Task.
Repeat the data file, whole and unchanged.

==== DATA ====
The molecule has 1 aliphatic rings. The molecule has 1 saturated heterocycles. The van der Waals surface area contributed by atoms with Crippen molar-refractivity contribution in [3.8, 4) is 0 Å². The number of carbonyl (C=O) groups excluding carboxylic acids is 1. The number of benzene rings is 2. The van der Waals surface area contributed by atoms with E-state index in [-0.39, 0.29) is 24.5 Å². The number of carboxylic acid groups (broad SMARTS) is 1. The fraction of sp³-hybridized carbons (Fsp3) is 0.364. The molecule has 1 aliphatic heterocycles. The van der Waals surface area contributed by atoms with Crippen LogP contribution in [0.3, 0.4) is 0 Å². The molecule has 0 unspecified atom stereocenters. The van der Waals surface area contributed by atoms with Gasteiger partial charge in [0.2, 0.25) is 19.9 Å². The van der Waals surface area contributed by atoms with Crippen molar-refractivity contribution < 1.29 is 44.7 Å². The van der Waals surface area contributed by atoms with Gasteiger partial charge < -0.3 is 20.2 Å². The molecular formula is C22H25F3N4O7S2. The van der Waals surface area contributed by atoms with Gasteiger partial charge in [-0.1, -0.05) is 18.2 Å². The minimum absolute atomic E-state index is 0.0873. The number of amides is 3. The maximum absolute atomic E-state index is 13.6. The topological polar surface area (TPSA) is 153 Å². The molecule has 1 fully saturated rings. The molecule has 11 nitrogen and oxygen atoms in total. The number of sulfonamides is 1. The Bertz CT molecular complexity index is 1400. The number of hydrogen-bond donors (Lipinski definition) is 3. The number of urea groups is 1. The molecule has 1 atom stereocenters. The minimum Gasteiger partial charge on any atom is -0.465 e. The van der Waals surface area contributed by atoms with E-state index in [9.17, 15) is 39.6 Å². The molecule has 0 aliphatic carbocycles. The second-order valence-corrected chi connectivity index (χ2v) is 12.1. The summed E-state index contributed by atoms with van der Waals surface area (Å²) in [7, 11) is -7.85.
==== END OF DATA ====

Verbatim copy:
The molecule has 1 aliphatic rings. The molecule has 1 saturated heterocycles. The van der Waals surface area contributed by atoms with Crippen molar-refractivity contribution in [3.8, 4) is 0 Å². The number of carbonyl (C=O) groups excluding carboxylic acids is 1. The number of benzene rings is 2. The van der Waals surface area contributed by atoms with E-state index in [-0.39, 0.29) is 24.5 Å². The number of carboxylic acid groups (broad SMARTS) is 1. The fraction of sp³-hybridized carbons (Fsp3) is 0.364. The molecule has 1 aliphatic heterocycles. The van der Waals surface area contributed by atoms with Crippen LogP contribution in [0.3, 0.4) is 0 Å². The molecule has 0 unspecified atom stereocenters. The van der Waals surface area contributed by atoms with Gasteiger partial charge in [0.2, 0.25) is 19.9 Å². The van der Waals surface area contributed by atoms with Crippen molar-refractivity contribution < 1.29 is 44.7 Å². The van der Waals surface area contributed by atoms with Gasteiger partial charge < -0.3 is 20.2 Å². The molecular formula is C22H25F3N4O7S2. The van der Waals surface area contributed by atoms with Gasteiger partial charge in [-0.1, -0.05) is 18.2 Å². The minimum absolute atomic E-state index is 0.0873. The number of amides is 3. The maximum absolute atomic E-state index is 13.6. The topological polar surface area (TPSA) is 153 Å². The molecule has 1 fully saturated rings. The molecule has 11 nitrogen and oxygen atoms in total. The number of sulfonamides is 1. The Bertz CT molecular complexity index is 1400. The number of hydrogen-bond donors (Lipinski definition) is 3. The number of urea groups is 1. The molecule has 1 atom stereocenters. The minimum Gasteiger partial charge on any atom is -0.465 e. The van der Waals surface area contributed by atoms with E-state index in [9.17, 15) is 39.6 Å². The molecule has 0 aliphatic carbocycles. The second-order valence-corrected chi connectivity index (χ2v) is 12.1. The summed E-state index contributed by atoms with van der Waals surface area (Å²) in [7, 11) is -7.85.